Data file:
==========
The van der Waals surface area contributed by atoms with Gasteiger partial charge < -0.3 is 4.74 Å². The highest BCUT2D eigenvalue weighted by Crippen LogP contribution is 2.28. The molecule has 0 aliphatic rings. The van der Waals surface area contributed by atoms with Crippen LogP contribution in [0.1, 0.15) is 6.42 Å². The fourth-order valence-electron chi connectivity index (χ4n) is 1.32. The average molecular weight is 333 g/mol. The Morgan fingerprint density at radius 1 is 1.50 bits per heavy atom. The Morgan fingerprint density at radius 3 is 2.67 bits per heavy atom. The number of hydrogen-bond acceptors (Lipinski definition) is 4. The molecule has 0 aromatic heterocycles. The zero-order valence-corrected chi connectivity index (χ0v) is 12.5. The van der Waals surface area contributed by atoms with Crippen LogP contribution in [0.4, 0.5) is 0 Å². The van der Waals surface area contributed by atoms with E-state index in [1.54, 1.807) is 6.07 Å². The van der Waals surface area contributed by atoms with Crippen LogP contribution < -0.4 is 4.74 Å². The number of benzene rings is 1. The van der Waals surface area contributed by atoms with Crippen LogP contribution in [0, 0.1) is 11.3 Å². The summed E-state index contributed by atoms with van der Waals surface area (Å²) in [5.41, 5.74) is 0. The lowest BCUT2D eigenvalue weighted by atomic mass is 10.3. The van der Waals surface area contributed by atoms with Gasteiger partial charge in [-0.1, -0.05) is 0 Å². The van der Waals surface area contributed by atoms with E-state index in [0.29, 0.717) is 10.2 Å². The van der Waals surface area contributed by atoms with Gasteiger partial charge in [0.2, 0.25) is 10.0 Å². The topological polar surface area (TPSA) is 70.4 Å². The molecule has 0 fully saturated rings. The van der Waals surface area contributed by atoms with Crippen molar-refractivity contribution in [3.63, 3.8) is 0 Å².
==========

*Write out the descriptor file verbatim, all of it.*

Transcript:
The van der Waals surface area contributed by atoms with Gasteiger partial charge < -0.3 is 4.74 Å². The highest BCUT2D eigenvalue weighted by Crippen LogP contribution is 2.28. The molecule has 0 aliphatic rings. The van der Waals surface area contributed by atoms with Crippen LogP contribution in [0.1, 0.15) is 6.42 Å². The fourth-order valence-electron chi connectivity index (χ4n) is 1.32. The average molecular weight is 333 g/mol. The Morgan fingerprint density at radius 1 is 1.50 bits per heavy atom. The Morgan fingerprint density at radius 3 is 2.67 bits per heavy atom. The number of hydrogen-bond acceptors (Lipinski definition) is 4. The molecule has 0 aromatic heterocycles. The zero-order valence-corrected chi connectivity index (χ0v) is 12.5. The van der Waals surface area contributed by atoms with Crippen LogP contribution in [0.4, 0.5) is 0 Å². The van der Waals surface area contributed by atoms with E-state index in [1.54, 1.807) is 6.07 Å². The van der Waals surface area contributed by atoms with Crippen LogP contribution < -0.4 is 4.74 Å². The number of benzene rings is 1. The van der Waals surface area contributed by atoms with Crippen LogP contribution in [0, 0.1) is 11.3 Å². The summed E-state index contributed by atoms with van der Waals surface area (Å²) in [5.41, 5.74) is 0. The lowest BCUT2D eigenvalue weighted by atomic mass is 10.3. The van der Waals surface area contributed by atoms with Gasteiger partial charge in [-0.1, -0.05) is 0 Å². The van der Waals surface area contributed by atoms with E-state index in [0.29, 0.717) is 10.2 Å². The van der Waals surface area contributed by atoms with Gasteiger partial charge in [0.2, 0.25) is 10.0 Å². The topological polar surface area (TPSA) is 70.4 Å². The molecule has 0 fully saturated rings. The van der Waals surface area contributed by atoms with Crippen molar-refractivity contribution in [3.63, 3.8) is 0 Å².